Last night on BBC2, the drama of the week ‘Castles in the Sky’ starring the unlikely but brilliant Eddie Izzard as Robert Watson-Watt, inventor of Radar, was shown and lived up to the Radio Times hype written by its critic Alison Graham.
The reason for this blog on the subject, is not just to highlight an excellent drama illuminating the struggle in 1935 for visionaries in the War Office and science to develop a brilliant new concept of ‘radio detection’ which was to save the British Isles from a German invasion in 1940 and later to provide the basis for modern long-range detection, air control systems and even the humble micro-wave oven, but also an indirect personal connection.
From 1959 to 1975, on his retirement from the army, my father owned and ran a historic inn in East Suffolk in Dunwich, the remnant of an ancient port and city on the coast between Southwold and Aldeburgh, and most pertinently, Orford Ness. The inn was during the war years called the Barne Arms Hotel after the local landowning family the Barnes (one of whom I was at Sandhurst with in 1969), and later called The Ship’ a reversion to an older name. Orford Ness, now mostly a bird sanctuary off the coast and close to Aldeburgh, was during those years and into the modern era, a top secret research establishment, in which Radar was developed and trialled.
The whole of the Suffolk coast, reasonably remote and probably unlikely due to its shingle beaches and tides, an unlikely invasion coast but it was of course a possibility and so was off limits to the majority of the public, and naturally the site of many anti-aircraft gun batteries and coastal defences, particularly as it was on the ‘line of sight’ from occupied Holland and Germany to London. In the First World War the Zeppelins had crossed the North Sea coast here and followed the rivers and roads to bomb London, in the Second, the allied bombers based in Lincolnshire and East Anglia and in 1944 the air fleets heading for Arnhem passed over in the opposite direction. However in the late 1930s and early 1940s it was at Orford Ness that Watson-Watt and his small team laboured to develop the secret ‘weapon’ that would detect the German bomber fleets in sufficient time for Fighter Command RAF to intercept them before reaching their targets in the summer of 1940 during the fabled ‘Battle of Britain’. (I was privileged in 1968 to be at school in Leiston, near Aldeburgh while the film ‘The Battle of Britain’ was being made, and witnessed a full squadron of Spitfires fly overhead replicating the interception process, which had resulted in 1940 and later as the direct result of Robert Watson-Watt’s vital invention.)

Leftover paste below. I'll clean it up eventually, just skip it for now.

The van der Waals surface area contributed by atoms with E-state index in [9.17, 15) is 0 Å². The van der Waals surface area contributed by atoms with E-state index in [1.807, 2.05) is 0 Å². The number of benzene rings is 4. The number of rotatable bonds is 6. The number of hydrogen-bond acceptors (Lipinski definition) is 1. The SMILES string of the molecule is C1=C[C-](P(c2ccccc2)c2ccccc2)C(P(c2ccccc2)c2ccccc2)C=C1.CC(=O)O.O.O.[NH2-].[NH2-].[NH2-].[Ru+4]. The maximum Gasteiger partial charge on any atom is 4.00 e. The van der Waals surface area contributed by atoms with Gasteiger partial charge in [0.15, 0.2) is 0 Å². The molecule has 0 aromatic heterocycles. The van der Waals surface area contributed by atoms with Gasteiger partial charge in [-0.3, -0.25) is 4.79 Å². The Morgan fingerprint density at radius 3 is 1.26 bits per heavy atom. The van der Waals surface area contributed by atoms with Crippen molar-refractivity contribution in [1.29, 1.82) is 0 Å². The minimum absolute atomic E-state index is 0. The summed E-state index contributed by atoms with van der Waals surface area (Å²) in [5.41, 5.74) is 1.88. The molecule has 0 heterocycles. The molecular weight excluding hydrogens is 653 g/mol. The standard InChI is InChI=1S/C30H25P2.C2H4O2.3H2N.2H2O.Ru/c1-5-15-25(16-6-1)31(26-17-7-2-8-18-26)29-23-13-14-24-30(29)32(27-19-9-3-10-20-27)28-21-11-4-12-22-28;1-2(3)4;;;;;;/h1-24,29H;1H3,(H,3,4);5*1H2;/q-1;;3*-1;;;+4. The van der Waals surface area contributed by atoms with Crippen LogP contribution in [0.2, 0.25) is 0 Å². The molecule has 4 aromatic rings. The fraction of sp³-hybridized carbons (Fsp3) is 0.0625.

While researching some of the ‘house history’ of The Ship, I contacted the daughter-in-law of a previous owner who had retained the visitor’s books for the period they ran the inn/pub. She recounted the following:
‘The busiest time at the pub was during the war years 1939 to 45 when there were 5000 troops stationed in the woods around here, since they were afraid of invasion on this more remote coastline. The troops prefered the entertainment at the pub rather than in their own mess/canteen, and I’m told that Stan (father-in-law) could fill five pint mugs in his hand at once, pass them over the bar and pull five more – and if you hadn’t got a mug by 7.00pm you might as well forget it! They also accommodated many bigwigs from the foreign office [sic] including Sir Robert Watson-Watt, the inventor of radar – a very absent minded professor type. Mother-in-law had to keep reminding him to come and eat his meals! Unlike many pubs during the war, Stan never ran out of beer. He managed to arrange a double supply of Guiness to Darsham Station every week, and had some sort of ‘scam’ going with the suppliers of bottled beer in Leiston (Huntley and Oliver, I think). I still have the Visitor’s book that came from the pub, but Watson-Watt used a pseudonym and I can’t remember what it was.‘